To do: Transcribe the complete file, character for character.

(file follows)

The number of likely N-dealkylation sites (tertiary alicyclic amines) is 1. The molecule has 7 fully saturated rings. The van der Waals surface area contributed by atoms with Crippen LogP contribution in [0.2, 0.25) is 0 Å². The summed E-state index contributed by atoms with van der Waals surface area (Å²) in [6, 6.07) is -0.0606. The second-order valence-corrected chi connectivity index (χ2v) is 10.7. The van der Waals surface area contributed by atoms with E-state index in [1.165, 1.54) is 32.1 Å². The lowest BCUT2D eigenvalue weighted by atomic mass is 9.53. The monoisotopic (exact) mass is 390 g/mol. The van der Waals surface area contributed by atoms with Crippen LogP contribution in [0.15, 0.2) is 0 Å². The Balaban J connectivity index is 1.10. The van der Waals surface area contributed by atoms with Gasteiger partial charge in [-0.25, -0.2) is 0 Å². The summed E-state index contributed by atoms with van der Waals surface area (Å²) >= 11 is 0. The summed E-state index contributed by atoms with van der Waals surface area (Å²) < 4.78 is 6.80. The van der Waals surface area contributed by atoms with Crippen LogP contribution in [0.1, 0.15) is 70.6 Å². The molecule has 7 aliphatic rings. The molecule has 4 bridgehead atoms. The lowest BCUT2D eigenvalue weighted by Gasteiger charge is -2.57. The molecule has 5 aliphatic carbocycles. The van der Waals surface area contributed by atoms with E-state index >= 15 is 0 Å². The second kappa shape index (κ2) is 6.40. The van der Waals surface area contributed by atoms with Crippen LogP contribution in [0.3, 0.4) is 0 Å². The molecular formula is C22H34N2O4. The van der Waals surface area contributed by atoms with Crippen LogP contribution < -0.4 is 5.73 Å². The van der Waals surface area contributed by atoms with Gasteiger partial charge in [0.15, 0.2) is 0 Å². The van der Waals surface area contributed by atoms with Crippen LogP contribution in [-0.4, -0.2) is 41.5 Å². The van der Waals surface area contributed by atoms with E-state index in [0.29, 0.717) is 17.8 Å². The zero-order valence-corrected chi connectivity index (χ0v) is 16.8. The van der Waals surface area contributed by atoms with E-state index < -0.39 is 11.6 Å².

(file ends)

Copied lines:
The number of likely N-dealkylation sites (tertiary alicyclic amines) is 1. The molecule has 7 fully saturated rings. The van der Waals surface area contributed by atoms with Crippen LogP contribution in [0.2, 0.25) is 0 Å². The summed E-state index contributed by atoms with van der Waals surface area (Å²) in [6, 6.07) is -0.0606. The second-order valence-corrected chi connectivity index (χ2v) is 10.7. The van der Waals surface area contributed by atoms with E-state index in [1.165, 1.54) is 32.1 Å². The lowest BCUT2D eigenvalue weighted by atomic mass is 9.53. The monoisotopic (exact) mass is 390 g/mol. The van der Waals surface area contributed by atoms with Crippen LogP contribution in [0.15, 0.2) is 0 Å². The Balaban J connectivity index is 1.10. The van der Waals surface area contributed by atoms with Gasteiger partial charge in [-0.25, -0.2) is 0 Å². The summed E-state index contributed by atoms with van der Waals surface area (Å²) >= 11 is 0. The summed E-state index contributed by atoms with van der Waals surface area (Å²) < 4.78 is 6.80. The van der Waals surface area contributed by atoms with Crippen LogP contribution in [0.1, 0.15) is 70.6 Å². The molecule has 7 aliphatic rings. The molecule has 4 bridgehead atoms. The lowest BCUT2D eigenvalue weighted by Gasteiger charge is -2.57. The molecule has 5 aliphatic carbocycles. The van der Waals surface area contributed by atoms with E-state index >= 15 is 0 Å². The second kappa shape index (κ2) is 6.40. The van der Waals surface area contributed by atoms with Crippen LogP contribution in [0.3, 0.4) is 0 Å². The molecular formula is C22H34N2O4. The van der Waals surface area contributed by atoms with Crippen LogP contribution < -0.4 is 5.73 Å². The van der Waals surface area contributed by atoms with Gasteiger partial charge in [0.15, 0.2) is 0 Å². The van der Waals surface area contributed by atoms with Crippen LogP contribution in [-0.4, -0.2) is 41.5 Å². The van der Waals surface area contributed by atoms with E-state index in [0.29, 0.717) is 17.8 Å². The zero-order valence-corrected chi connectivity index (χ0v) is 16.8. The van der Waals surface area contributed by atoms with E-state index < -0.39 is 11.6 Å².